The lines of aging blue, red and yellow trucks begin almost 6 miles (10 kilometers) from the gates of Nigeria’s main port of Apapa.
Valentine, a 34-year-old driver, has been queuing outside the Lagos site for two weeks. He’s had to deal with policemen demanding bribes and fend off hoodlums known as area boys. “This is the worst I’ve seen it,” he said, changing tires in a grimy orange t-shirt. “Every year, it gets worse.”
The congestion outside and inefficiency within Nigeria’s ports is choking the economy, which vies with South Africa as the continent’s biggest, and causes havoc for businesses that use them to import everything from cars to computers, food and machinery.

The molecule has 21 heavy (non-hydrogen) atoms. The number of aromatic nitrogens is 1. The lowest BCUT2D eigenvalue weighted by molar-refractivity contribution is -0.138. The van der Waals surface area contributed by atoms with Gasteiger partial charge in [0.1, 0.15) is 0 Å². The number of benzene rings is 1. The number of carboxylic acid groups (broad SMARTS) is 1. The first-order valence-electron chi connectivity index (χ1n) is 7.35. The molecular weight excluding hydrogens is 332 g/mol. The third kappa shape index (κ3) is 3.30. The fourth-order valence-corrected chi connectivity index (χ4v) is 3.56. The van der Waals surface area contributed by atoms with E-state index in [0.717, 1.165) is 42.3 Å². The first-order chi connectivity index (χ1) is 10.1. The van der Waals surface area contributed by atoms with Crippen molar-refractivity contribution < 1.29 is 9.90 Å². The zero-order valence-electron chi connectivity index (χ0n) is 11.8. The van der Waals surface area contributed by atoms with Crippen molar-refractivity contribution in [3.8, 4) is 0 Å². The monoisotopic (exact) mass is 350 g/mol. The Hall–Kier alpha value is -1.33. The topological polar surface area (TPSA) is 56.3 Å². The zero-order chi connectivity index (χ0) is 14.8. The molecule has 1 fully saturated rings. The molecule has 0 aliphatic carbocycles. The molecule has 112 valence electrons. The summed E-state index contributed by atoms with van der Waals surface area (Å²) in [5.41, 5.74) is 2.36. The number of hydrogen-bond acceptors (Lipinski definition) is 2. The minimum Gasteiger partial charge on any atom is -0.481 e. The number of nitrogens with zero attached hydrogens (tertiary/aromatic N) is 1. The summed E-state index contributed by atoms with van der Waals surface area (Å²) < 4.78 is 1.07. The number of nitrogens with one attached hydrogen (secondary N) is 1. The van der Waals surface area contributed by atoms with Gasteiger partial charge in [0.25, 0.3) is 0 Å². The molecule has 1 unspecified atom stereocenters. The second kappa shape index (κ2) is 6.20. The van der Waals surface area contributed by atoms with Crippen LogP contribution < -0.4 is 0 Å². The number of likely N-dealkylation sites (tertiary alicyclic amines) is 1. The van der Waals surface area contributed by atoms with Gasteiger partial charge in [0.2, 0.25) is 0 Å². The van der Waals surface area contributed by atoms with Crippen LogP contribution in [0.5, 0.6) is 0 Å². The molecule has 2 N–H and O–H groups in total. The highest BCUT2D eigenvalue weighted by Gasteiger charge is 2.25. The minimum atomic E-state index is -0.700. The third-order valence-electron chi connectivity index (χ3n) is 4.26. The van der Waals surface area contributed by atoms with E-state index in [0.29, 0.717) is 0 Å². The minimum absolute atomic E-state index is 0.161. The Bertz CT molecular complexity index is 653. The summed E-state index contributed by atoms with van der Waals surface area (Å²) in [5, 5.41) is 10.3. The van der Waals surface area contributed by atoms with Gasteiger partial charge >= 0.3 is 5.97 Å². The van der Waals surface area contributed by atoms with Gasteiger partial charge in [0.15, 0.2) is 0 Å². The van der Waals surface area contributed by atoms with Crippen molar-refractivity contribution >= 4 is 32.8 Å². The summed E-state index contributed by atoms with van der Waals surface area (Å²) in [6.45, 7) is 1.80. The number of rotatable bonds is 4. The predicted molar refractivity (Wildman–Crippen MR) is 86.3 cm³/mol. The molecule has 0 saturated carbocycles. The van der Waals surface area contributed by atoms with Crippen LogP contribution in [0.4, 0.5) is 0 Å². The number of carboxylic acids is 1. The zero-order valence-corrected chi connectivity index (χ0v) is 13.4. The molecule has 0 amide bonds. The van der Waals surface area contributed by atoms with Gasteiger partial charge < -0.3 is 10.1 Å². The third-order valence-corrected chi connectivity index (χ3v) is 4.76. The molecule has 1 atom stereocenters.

Nigeria loses $19 billion annually, or about 5 percent of gross domestic product, from the delays, traffic, illegal charges and insecurity that are increasingly prevalent at its ports, the Lagos Chamber of Commerce & Industry said in a report this year.
In the World Bank’s Trading Across Borders survey, which measures the time and expense involved with importing and exporting goods, Nigeria ranks 182nd out of 190 countries, below Syria and Afghanistan.